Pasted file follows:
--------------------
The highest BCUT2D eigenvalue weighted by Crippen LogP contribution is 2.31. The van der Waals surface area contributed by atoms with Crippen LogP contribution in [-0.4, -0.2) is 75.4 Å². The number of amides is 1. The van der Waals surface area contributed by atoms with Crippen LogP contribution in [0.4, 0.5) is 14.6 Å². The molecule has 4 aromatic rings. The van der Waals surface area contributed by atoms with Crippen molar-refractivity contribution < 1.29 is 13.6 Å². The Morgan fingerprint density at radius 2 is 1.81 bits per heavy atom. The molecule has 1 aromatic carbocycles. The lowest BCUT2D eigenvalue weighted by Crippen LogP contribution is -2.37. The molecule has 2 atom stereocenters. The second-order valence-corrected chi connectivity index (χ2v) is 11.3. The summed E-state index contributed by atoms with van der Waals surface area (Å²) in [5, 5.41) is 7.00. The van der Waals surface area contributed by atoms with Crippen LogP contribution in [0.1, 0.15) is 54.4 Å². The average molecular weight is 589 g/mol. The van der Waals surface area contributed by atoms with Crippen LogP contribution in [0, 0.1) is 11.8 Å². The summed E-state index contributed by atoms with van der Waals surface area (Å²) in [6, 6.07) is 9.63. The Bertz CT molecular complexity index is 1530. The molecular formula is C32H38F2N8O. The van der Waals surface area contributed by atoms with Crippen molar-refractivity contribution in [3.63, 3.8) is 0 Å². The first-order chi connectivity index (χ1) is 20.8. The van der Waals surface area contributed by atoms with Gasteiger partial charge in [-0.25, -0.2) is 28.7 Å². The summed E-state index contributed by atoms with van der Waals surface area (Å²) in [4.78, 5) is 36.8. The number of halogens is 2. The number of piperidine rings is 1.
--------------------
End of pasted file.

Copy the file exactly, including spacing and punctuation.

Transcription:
The highest BCUT2D eigenvalue weighted by Crippen LogP contribution is 2.31. The van der Waals surface area contributed by atoms with Crippen LogP contribution in [-0.4, -0.2) is 75.4 Å². The number of amides is 1. The van der Waals surface area contributed by atoms with Crippen LogP contribution in [0.4, 0.5) is 14.6 Å². The molecule has 4 aromatic rings. The van der Waals surface area contributed by atoms with Crippen molar-refractivity contribution < 1.29 is 13.6 Å². The Morgan fingerprint density at radius 2 is 1.81 bits per heavy atom. The molecule has 1 aromatic carbocycles. The lowest BCUT2D eigenvalue weighted by Crippen LogP contribution is -2.37. The molecule has 2 atom stereocenters. The second-order valence-corrected chi connectivity index (χ2v) is 11.3. The summed E-state index contributed by atoms with van der Waals surface area (Å²) in [5, 5.41) is 7.00. The van der Waals surface area contributed by atoms with Crippen LogP contribution in [0.1, 0.15) is 54.4 Å². The average molecular weight is 589 g/mol. The van der Waals surface area contributed by atoms with Crippen LogP contribution in [0, 0.1) is 11.8 Å². The summed E-state index contributed by atoms with van der Waals surface area (Å²) in [6, 6.07) is 9.63. The Bertz CT molecular complexity index is 1530. The molecular formula is C32H38F2N8O. The van der Waals surface area contributed by atoms with Crippen molar-refractivity contribution in [3.63, 3.8) is 0 Å². The first-order chi connectivity index (χ1) is 20.8. The van der Waals surface area contributed by atoms with Gasteiger partial charge in [-0.25, -0.2) is 28.7 Å². The summed E-state index contributed by atoms with van der Waals surface area (Å²) in [4.78, 5) is 36.8. The number of halogens is 2. The number of piperidine rings is 1.